Presentation on theme: "Smith-ing in the 19 th Century The first form of Manufacturing metals."— Presentation transcript:
Smith-ing in the 19 th Century The first form of Manufacturing metals
“Smithies” The workers Men who worked in Black smiths were known as “Smithies” All forge workers were Male Most men were apprenticed at boy hood and then took over the forge when their master died. Apprentices were called “strikers” “Smithing” often ran in the family. There was often may people in a forge including a Master, and any number of apprentices “Smithies” were often though of as rough and dirty men due to their work with coal for the forge.
The Forge the most important of the workshop The forge itself was the heart of the workshop It may also be known as the Hearth It is used to heat the metal so that it will be malleable. In the 19 th Century coal was burnt and bellows was used as an air source. A “striker” was often used to pump the billows and stoke the fire.
The Forge (cont.)
What was needed The in-puts to run a workshop Iron ore was combined with low levels of Carbon (5%) to provide the “Wrought Iron”. Coal and air to fuel the fire in the Forge An anvil was used to shape the metal on. Smithing tools such as hammers, tongs, and files were used to work with the hot metal.
Techniques Ways of shaping the metal There are several different techniques used to shape the metal. “Bending” is used to curve the metal around the horn of the anvil “Twisting” was used to add twists to the metal and was made using tongs “Upsetting” was used to widen one section of the metal while other sections stayed thin. “Flattening” was used to flatten a portion of the metal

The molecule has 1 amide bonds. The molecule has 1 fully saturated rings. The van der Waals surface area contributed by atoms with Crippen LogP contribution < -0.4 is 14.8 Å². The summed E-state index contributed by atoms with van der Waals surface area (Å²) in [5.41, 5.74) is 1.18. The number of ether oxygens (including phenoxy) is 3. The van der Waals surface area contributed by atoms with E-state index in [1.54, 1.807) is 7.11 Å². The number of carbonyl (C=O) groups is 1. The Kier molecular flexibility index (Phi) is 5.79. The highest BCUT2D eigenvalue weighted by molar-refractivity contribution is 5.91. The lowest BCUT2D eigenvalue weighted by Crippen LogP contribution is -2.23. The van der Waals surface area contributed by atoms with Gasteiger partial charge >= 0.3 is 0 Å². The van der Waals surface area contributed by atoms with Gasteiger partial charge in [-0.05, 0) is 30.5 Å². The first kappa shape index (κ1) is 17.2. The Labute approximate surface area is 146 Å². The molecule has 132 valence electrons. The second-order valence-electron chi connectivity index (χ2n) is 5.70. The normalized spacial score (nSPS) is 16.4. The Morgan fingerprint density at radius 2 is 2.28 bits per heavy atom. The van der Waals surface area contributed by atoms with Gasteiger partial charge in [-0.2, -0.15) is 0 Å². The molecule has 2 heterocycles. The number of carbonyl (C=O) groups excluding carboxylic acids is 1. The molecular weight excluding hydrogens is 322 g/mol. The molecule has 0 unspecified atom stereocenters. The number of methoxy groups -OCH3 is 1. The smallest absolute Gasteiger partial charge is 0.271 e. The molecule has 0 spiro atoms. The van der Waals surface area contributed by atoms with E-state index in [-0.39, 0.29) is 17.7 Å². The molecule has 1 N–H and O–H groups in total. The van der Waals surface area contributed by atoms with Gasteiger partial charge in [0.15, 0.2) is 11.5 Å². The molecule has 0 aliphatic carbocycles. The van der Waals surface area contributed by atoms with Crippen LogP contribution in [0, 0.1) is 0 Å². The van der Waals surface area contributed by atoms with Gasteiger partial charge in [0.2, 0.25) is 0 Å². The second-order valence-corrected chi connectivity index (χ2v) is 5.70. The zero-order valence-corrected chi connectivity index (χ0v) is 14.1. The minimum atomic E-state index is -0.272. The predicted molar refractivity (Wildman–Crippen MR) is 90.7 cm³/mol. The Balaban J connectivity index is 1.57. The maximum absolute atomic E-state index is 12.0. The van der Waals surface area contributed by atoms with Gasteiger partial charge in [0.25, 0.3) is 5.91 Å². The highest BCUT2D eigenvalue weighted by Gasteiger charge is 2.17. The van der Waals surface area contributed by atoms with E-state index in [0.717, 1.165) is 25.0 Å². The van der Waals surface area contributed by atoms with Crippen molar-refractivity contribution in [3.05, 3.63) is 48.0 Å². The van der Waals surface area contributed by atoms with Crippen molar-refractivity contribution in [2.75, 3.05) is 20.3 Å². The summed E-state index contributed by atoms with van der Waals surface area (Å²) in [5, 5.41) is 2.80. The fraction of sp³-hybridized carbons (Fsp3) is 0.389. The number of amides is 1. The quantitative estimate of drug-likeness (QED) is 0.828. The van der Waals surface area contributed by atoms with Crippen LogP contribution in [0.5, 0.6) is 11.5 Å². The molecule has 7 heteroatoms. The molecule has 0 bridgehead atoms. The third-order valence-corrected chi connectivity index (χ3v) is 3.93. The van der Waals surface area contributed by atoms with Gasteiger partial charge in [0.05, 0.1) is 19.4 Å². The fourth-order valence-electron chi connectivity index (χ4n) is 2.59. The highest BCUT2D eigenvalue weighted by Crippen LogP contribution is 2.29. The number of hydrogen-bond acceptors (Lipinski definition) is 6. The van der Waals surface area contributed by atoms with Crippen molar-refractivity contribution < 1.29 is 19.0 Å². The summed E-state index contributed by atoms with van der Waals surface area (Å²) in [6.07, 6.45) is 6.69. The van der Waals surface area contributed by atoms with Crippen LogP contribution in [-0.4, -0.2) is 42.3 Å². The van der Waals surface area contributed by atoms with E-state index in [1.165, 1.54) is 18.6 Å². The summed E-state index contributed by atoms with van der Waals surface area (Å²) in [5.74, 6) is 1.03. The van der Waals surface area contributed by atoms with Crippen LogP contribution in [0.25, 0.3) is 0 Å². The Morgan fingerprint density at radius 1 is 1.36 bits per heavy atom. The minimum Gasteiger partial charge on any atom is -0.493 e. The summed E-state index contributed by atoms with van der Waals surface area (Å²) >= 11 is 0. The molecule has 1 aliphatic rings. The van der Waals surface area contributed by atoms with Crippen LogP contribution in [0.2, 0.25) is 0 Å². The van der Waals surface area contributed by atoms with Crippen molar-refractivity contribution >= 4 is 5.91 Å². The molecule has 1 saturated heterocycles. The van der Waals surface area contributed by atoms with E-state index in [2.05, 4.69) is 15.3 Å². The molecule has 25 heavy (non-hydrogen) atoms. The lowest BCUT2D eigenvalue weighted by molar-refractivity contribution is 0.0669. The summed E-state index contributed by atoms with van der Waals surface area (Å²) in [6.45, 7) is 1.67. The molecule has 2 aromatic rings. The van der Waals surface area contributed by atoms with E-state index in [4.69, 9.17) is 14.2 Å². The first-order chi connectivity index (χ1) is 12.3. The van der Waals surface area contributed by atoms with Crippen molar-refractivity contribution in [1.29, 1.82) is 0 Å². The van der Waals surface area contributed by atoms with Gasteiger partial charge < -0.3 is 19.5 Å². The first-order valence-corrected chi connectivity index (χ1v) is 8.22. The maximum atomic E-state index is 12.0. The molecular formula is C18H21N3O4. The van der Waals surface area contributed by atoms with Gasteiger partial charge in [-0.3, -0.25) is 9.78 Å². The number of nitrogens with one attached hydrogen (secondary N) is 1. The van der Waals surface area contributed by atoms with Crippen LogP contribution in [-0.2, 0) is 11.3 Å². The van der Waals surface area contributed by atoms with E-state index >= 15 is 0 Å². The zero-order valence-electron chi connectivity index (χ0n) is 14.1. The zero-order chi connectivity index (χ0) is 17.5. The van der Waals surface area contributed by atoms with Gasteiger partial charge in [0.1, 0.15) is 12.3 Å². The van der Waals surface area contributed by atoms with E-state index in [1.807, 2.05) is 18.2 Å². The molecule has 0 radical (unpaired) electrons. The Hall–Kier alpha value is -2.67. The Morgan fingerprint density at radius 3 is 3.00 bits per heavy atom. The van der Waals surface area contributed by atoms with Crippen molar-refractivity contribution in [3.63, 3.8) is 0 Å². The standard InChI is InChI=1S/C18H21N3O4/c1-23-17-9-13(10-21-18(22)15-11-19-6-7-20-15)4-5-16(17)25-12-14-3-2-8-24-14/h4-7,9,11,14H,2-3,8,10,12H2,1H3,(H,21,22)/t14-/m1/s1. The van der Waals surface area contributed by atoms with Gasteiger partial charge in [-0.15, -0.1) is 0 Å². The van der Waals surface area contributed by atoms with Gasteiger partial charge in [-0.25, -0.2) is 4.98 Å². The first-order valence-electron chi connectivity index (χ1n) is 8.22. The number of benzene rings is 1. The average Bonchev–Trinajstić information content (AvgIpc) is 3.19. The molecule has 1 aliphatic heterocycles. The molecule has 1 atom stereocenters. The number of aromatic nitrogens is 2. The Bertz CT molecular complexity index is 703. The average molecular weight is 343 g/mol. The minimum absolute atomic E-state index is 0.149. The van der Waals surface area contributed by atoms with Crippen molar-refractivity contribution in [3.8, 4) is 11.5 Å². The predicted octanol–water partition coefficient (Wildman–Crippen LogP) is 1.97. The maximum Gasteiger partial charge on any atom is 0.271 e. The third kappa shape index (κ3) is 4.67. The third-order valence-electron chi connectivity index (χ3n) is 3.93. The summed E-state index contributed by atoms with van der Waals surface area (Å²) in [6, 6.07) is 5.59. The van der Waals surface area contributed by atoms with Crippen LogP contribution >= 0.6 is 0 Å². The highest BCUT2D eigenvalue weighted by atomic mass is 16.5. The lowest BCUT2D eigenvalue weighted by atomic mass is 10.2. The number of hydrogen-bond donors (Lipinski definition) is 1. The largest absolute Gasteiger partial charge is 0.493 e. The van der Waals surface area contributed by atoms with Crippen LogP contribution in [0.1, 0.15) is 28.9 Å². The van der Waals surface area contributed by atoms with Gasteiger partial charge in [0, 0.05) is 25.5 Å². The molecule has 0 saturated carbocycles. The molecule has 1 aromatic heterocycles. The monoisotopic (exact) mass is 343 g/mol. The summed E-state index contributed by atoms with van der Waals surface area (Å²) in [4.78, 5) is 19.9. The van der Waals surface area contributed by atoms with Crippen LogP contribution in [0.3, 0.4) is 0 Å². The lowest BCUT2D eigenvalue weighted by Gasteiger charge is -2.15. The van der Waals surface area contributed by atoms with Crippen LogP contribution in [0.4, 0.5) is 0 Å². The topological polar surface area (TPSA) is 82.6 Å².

Products What was being made Blacksmiths produced a range of functional (not decretive) products. Some worked for companies and produced specific items in bulk Others worked as “free-lancers” for their village or town and produced what was needed. Some of the products of a workshop might be Horseshoes, Irons (hand cuffs), cutlery, iron work (for buildings, ships or carriages).
In Great Expectations a famous literary “Smithy” Joe Gargery is a village blacksmith who owns his own forge. Pip and Orlick are apprenticed to Joe as a “strikers” Joe is a “crude smith” who produces mainly items such as horse-shoes or Leg Irons. Mrs. Joe often despairs at her being married to a Blacksmith as it is not a very high profession.
Bibliography Berendsohn, Roy. "Blacksmithing 101: How to Make a Forge and Start Hammering Metal - Popularmechanics.com." Automotive Care, Home Improvement, Tools, DIY Tips - Popularmechanics.com. Popular Mechanics, n.d. Web. 12 Apr. 2010.. Eyrian. Coal Forge. N.d. Unknown, Unknown. Wikipedia. Web. 9 Apr. 2010. Kittelsen, Theodor. The Smith and the Baker. N.d. Unknown, Unknown. Answers.com. Web. 12 Apr. 2010.
Bibliography (cont.) Peffers, Kevin. "Kevin Peffers, Blacksmith, PEI, Canada." Kevin Peffers Blacksmith. Prince Edward Island, Canada. Kevin Peffers, n.d. Web. 12 Apr. 2010.. Small, W. Blacksmith Weilding a sledgehammer. N.d. Unknown, Unknown. The Demesne of Dis Pater. Web. 12 Apr. 2010. Unknown, Unknown. Blacksmith's Sparks. N.d. Unknown, Unknown. Free Digital photos. Web. 10 Apr. 2010. Wright, Joseph. The Forge. N.d. Unknown, Unknown. Art Experts Inc.. Web. 11 Apr. 2010.